The impasse between the Minister of Health and KwaZulu-Natal over the R720-million grant ($72-million) to the province to fight HIV/AIDS is far from over, despite the “final meeting” on 17 July to resolve the matter.
According to Minister Manto Tshabalala-Msimang, KwaZulu-Natal failed to follow proper procedures as it should have submitted its proposal to the Global Fund to fight AIDS, TB and Malaria (GFATM) through the SA National AIDS Council (SANAC).
The fund’s rules stipulate that all proposals need to be fed to it through “country co-ordinating mechanisms” ‘ or bodies that are representative of all major health stakeholders in the country.
As South Africa does not have such a structure, the minister announced less than a week before the deadline for submission of proposals that SANAC would act as the country co-ordinating mechanism.
However, SANAC’s term of office expired in February. According to a spokesperson in the deputy president’s office, SANAC needs to be overhauled and its membership broadened so new members will be appointed only after a restructuring workshop has been held. No date for this workshop has been set, and the national Department of Health continues to run SANAC’s secretariat from its HIV/AIDS Directorate.
This means that should the minister face a legal challenge to ensure that the grant to KwaZulu-Natal is released — as threatened by the Treatment Action Campaign — she may face problems given the questionable legal status of SANAC, the very body supposed to approve such proposals.
Meanwhile, GFATM spokesperson Melanie Zipperer was admanant that the KwaZulu-Natal grant could not be re-allocated to other provinces as suggested by a press statement following Wednesday’s meeting on the matter.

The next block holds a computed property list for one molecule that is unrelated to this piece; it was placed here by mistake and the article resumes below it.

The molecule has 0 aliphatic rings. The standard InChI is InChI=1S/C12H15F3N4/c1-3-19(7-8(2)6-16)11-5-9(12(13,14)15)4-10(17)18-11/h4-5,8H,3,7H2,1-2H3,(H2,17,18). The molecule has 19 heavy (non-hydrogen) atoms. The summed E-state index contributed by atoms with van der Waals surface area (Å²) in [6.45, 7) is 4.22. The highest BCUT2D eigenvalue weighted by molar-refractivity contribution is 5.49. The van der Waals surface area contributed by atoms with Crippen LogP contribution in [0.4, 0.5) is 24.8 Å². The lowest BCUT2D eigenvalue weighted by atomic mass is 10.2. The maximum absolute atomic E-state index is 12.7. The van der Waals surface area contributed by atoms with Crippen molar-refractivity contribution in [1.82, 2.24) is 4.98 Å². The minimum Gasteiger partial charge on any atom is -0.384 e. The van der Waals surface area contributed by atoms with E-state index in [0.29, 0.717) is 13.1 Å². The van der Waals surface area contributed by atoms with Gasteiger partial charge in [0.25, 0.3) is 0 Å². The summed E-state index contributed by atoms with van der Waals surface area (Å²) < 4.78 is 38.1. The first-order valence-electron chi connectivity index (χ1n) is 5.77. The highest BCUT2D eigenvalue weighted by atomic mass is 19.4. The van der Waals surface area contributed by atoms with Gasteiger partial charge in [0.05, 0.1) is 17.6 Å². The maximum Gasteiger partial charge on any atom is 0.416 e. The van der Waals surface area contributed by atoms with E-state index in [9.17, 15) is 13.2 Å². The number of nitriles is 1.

“The money allocated to KZN cannot be spent for anything else,” said Zipperer. “It cannot be mixed up (with the $93,3-million grant given to national government) or distributed in a different way. Money cannot be taken from KwaZulu-Natal and given to another province.”
Zipperer said that should national government want the R720-million grant to be spent in any other way, it would have to submit a new proposal to the Global Fund’s board and negotiate this new proposal with the board.
There is no guarantee that the board would agree to release the R720-million to South Africa, should government decide on this route.
However, Zipperer said that KwaZulu-Natal was not yet in danger of losing its grant as the GFATM had not yet received any official request from national government for the grant money to be reallocated.
She also indicated that it was “not yet time for the Global Fund to intervene” in negotiations between the minister and KwaZulu-Natal.
“According to fund procedures, the principle recipient of the fund has to identify a local fund agent, which can ensure that the money goes where it is supposed to go,” said Zipperer. “This local fund agent needs to be approved by the global fund, and can be any independent organisation or institution that can be responsible for monitoring the grant.”
Only if the local fund agency ‘ likely to be a local firm of auditors ‘ complained to the fund that grant money was not being spent as it should, would the fund intervene, said Zipperer.
However, the hurdle facing KwaZulu-Natal is that the national country co-ordinating mechanism has to either recognise the provincial structure that made the KZN grant as a provincial co-ordinating mechanism, or it has to approve the provincial proposal. Only then will the grant money be released.
Meanwhile, new guidelines published by the GFATM make it possible for provinces and states that are responsible for health delivery to apply directly for money rather than going via national structures. This was apparently introduced to avoid a situation where a national government attempts to centralise all grant applications, as is happening in South Africa.